Drive community engagement to ensure success for all Itasca Area youth.
Strong communities where all learn and thrive.
In 2010, the Itasca Area School Collaborative (IASC) and Blandin Foundation hosted a series of community conversations engaging more than 100 people in the question: “How can we help all students in the Itasca area succeed?” At the end of the series, a core team of people from across the Itasca Area stepped forward to continue the work.
Imagine what it would mean if all students, regardless of where they are learning, felt valued and supported by all – family, school and community – to reach their full potential! This is thoughtful work. The Core Team spent the next two years talking with community leaders in Itasca area communities to gather and synthesize youth-related priorities across the region. In fall 2012, the Core Team used this input to finalize A Pathway to Student Success – a visual representation of their aspirations for all youth.
From there, the group began building awareness about and support for the Pathway and identifying indicators used to align action, in partnership with Search Institute, a Minneapolis-based research organization that for more than 50 years has studied assets youth need to succeed.
In fall 2014, more than 2,400 Itasca area youth in grades 7 to 12 added their voices to the work by completing the Youth Voice survey developed and implemented by Search.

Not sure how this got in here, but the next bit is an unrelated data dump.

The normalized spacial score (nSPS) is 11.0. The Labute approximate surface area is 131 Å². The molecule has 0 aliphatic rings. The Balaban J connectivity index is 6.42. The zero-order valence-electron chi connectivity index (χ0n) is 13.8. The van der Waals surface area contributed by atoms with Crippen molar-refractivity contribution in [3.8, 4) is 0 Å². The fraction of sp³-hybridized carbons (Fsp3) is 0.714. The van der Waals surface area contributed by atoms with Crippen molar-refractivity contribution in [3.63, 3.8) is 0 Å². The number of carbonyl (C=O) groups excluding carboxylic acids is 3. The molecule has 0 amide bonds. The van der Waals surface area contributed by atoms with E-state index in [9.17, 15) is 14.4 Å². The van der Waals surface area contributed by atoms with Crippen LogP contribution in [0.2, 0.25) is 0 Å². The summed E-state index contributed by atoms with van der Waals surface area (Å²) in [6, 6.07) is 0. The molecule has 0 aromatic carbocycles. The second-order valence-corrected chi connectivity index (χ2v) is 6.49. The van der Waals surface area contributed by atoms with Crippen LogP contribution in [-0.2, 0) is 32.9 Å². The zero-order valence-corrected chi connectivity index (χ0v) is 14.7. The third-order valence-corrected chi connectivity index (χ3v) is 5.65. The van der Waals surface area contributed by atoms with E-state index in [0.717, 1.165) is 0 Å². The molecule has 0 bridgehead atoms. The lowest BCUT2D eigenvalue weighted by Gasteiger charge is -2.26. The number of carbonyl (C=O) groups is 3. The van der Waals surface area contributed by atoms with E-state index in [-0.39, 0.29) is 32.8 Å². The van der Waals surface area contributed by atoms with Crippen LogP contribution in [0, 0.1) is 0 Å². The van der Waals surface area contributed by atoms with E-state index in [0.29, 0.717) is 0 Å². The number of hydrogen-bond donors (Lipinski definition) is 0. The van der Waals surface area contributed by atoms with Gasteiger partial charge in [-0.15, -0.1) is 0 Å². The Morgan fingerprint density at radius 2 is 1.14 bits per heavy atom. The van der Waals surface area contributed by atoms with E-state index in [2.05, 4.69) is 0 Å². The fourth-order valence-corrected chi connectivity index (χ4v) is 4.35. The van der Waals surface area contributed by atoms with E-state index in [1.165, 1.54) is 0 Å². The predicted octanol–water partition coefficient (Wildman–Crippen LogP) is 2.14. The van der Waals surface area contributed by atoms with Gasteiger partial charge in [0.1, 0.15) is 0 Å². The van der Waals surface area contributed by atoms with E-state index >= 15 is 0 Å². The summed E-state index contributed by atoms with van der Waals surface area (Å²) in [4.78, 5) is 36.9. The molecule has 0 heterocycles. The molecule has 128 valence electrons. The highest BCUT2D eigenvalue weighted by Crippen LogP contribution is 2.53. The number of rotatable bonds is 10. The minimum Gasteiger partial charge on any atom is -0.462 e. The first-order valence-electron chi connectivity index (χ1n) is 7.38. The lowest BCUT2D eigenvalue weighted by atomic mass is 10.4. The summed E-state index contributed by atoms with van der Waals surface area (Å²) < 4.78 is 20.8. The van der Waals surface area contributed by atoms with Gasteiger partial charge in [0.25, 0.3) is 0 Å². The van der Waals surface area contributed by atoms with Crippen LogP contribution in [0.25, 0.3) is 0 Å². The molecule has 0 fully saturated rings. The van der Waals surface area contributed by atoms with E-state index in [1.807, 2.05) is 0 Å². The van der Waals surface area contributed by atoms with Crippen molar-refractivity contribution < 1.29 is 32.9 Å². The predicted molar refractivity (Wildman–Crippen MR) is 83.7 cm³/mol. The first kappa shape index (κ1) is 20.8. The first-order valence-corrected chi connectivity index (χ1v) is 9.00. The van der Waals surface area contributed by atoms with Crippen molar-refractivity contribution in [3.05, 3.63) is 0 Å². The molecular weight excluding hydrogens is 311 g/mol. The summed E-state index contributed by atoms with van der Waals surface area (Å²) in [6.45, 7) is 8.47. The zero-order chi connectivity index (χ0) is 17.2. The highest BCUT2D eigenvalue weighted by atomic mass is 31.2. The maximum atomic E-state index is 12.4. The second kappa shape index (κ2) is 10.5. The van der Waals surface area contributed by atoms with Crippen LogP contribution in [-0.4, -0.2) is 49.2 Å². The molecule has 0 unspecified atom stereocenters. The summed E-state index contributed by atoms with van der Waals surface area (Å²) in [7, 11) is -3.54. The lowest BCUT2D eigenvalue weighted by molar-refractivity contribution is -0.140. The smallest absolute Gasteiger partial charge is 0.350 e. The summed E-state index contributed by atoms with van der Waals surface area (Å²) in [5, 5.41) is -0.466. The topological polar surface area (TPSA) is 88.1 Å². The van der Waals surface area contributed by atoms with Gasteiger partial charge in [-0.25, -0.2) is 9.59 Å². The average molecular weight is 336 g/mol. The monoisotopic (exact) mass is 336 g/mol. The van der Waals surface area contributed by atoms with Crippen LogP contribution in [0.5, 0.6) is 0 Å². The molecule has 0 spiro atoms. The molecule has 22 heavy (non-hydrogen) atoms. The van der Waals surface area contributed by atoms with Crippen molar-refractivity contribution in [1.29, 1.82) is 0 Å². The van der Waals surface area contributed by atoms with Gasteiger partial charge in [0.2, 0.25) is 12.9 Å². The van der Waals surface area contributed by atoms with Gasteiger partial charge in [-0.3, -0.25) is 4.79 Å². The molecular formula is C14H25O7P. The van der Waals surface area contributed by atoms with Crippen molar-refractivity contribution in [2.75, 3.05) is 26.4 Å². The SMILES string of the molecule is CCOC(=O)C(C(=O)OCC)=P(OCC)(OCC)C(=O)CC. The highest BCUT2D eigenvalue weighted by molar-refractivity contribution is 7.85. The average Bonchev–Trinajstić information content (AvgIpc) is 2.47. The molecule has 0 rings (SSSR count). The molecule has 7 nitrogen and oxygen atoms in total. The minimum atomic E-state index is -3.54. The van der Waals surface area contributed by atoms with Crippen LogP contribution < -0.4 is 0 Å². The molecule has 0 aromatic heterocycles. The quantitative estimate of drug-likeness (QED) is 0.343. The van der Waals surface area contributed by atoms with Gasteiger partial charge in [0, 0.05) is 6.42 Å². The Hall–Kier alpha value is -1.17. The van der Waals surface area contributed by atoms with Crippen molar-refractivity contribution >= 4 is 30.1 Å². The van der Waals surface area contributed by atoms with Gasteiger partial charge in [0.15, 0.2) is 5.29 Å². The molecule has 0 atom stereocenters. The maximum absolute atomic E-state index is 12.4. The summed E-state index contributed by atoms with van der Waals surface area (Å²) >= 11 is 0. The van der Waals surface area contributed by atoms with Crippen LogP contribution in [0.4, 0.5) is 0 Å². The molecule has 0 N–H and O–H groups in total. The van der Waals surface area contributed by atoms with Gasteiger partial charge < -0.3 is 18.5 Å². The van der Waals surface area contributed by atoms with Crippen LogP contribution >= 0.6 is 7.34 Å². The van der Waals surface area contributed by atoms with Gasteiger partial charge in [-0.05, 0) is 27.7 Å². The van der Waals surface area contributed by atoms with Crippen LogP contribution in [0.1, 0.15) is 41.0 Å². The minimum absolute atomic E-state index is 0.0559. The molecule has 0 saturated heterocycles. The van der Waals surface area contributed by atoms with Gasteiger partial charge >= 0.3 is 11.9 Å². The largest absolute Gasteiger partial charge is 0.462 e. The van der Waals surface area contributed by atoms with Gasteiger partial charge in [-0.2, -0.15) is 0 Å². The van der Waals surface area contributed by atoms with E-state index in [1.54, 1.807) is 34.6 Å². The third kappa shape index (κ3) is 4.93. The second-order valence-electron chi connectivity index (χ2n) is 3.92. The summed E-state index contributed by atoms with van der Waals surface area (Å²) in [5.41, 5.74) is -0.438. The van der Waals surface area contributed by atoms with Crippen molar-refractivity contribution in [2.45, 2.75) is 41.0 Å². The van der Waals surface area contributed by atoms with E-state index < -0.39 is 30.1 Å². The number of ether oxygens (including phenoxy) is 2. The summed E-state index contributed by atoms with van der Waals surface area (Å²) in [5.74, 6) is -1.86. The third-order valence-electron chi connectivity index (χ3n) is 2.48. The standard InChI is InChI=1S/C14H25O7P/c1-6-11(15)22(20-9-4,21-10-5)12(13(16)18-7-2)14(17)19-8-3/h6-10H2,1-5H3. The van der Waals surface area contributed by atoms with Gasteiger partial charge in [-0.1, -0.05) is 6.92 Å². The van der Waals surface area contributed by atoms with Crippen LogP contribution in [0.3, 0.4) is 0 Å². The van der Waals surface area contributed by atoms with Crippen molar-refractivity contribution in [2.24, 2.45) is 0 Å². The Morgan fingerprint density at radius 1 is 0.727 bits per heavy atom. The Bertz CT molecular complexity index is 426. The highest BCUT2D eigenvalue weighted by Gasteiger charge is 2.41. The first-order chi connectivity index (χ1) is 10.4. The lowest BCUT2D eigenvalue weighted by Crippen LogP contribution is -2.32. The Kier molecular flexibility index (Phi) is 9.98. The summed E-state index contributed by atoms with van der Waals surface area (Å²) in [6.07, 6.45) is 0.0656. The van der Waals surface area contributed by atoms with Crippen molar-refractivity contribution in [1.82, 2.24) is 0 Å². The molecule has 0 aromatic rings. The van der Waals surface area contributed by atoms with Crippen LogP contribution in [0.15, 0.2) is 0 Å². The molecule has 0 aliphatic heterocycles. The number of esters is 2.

Youth shared those perspectives at a community meeting in November 2014. More than 200 grassroots community leaders gathered to hear the survey results, think about how the findings could impact their work or personal life, and commit to using the results to strengthen Itasca area communities in their efforts to provide the supports youth need to succeed.
Since then, groups with all kinds of connections to youth have used the data: Boys and Girls Clubs. Key Club. Boy Scouts. Youth sports associations. Faith-based programs like Youth for Christ. The county juvenile justice system. High school social studies teachers. Each has wrestled with youth’s candid sharing how they see themselves showing up in, or absent from, the structures of community life.
Spring 2016 has brought another cycle of renewal. What had been known as “the Student Success work” is now known as “Spark” – a generous brand developed in response to focus groups, that gives the work both a strong identity and ability to encompass youth-focused work in all aspects of community.
Using data to drive change is complex, and new. Yet this community-wide, multi-sector commitment to learning, in a quantitative way, what young people see, need and desire has paid multiple dividends. Committing to data-driven change together, as a region, not only has galvanized work to make progress on elements of the Pathway. It has revitalized the Itasca area’s commitment to being a vibrant, rural Minnesota community.
Achieving Spark’s vision requires a commitment to sustained, aligned and long-term effect. In support of that commitment, the Spark Council is guided by eight Principles of the Spark.